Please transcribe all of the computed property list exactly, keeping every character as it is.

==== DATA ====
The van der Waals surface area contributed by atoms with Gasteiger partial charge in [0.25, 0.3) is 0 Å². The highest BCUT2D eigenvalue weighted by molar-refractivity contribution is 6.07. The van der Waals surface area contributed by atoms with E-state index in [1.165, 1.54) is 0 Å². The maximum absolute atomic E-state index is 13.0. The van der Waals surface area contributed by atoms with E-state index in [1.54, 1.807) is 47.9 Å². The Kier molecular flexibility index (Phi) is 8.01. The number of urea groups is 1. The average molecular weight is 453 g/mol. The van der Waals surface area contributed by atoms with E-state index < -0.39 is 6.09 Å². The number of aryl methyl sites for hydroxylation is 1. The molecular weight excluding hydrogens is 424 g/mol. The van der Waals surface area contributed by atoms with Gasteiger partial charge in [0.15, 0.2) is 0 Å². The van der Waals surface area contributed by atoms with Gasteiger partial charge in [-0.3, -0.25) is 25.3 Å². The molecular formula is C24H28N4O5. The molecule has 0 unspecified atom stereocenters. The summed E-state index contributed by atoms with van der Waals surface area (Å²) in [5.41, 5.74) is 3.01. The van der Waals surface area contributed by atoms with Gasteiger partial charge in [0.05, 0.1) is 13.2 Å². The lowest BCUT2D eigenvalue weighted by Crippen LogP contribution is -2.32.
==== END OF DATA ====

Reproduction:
The van der Waals surface area contributed by atoms with Gasteiger partial charge in [0.25, 0.3) is 0 Å². The highest BCUT2D eigenvalue weighted by molar-refractivity contribution is 6.07. The van der Waals surface area contributed by atoms with E-state index in [1.165, 1.54) is 0 Å². The maximum absolute atomic E-state index is 13.0. The van der Waals surface area contributed by atoms with E-state index in [1.54, 1.807) is 47.9 Å². The Kier molecular flexibility index (Phi) is 8.01. The number of urea groups is 1. The average molecular weight is 453 g/mol. The van der Waals surface area contributed by atoms with E-state index < -0.39 is 6.09 Å². The number of aryl methyl sites for hydroxylation is 1. The molecular weight excluding hydrogens is 424 g/mol. The van der Waals surface area contributed by atoms with Gasteiger partial charge in [0.15, 0.2) is 0 Å². The van der Waals surface area contributed by atoms with Gasteiger partial charge in [-0.3, -0.25) is 25.3 Å². The molecular formula is C24H28N4O5. The molecule has 0 unspecified atom stereocenters. The summed E-state index contributed by atoms with van der Waals surface area (Å²) in [5.41, 5.74) is 3.01. The van der Waals surface area contributed by atoms with Gasteiger partial charge in [0.05, 0.1) is 13.2 Å². The lowest BCUT2D eigenvalue weighted by Crippen LogP contribution is -2.32.